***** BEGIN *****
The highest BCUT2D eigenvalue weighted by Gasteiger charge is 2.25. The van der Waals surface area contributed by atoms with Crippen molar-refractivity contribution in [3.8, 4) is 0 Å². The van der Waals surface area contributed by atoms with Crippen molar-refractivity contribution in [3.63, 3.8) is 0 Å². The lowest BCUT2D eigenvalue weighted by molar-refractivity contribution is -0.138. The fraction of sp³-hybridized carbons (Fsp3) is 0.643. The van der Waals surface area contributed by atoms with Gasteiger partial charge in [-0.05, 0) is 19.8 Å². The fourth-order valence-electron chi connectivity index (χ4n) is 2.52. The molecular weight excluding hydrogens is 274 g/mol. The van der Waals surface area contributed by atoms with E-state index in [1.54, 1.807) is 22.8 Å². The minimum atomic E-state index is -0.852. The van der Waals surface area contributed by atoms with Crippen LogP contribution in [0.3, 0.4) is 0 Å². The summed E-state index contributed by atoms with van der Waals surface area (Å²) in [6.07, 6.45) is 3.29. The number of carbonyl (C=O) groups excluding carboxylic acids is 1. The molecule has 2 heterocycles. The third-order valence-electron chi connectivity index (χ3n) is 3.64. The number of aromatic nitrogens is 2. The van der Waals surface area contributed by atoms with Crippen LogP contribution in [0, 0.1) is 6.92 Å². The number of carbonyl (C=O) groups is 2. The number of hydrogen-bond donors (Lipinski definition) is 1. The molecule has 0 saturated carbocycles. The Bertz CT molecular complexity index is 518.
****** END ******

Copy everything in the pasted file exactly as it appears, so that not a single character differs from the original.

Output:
The highest BCUT2D eigenvalue weighted by Gasteiger charge is 2.25. The van der Waals surface area contributed by atoms with Crippen molar-refractivity contribution in [3.8, 4) is 0 Å². The van der Waals surface area contributed by atoms with Crippen molar-refractivity contribution in [3.63, 3.8) is 0 Å². The lowest BCUT2D eigenvalue weighted by molar-refractivity contribution is -0.138. The fraction of sp³-hybridized carbons (Fsp3) is 0.643. The van der Waals surface area contributed by atoms with Gasteiger partial charge in [-0.05, 0) is 19.8 Å². The fourth-order valence-electron chi connectivity index (χ4n) is 2.52. The molecular weight excluding hydrogens is 274 g/mol. The van der Waals surface area contributed by atoms with E-state index in [1.54, 1.807) is 22.8 Å². The minimum atomic E-state index is -0.852. The van der Waals surface area contributed by atoms with Crippen LogP contribution in [0.3, 0.4) is 0 Å². The summed E-state index contributed by atoms with van der Waals surface area (Å²) in [6.07, 6.45) is 3.29. The number of carbonyl (C=O) groups excluding carboxylic acids is 1. The molecule has 2 heterocycles. The third-order valence-electron chi connectivity index (χ3n) is 3.64. The number of aromatic nitrogens is 2. The van der Waals surface area contributed by atoms with Crippen LogP contribution in [0, 0.1) is 6.92 Å². The number of carbonyl (C=O) groups is 2. The number of hydrogen-bond donors (Lipinski definition) is 1. The molecule has 0 saturated carbocycles. The Bertz CT molecular complexity index is 518.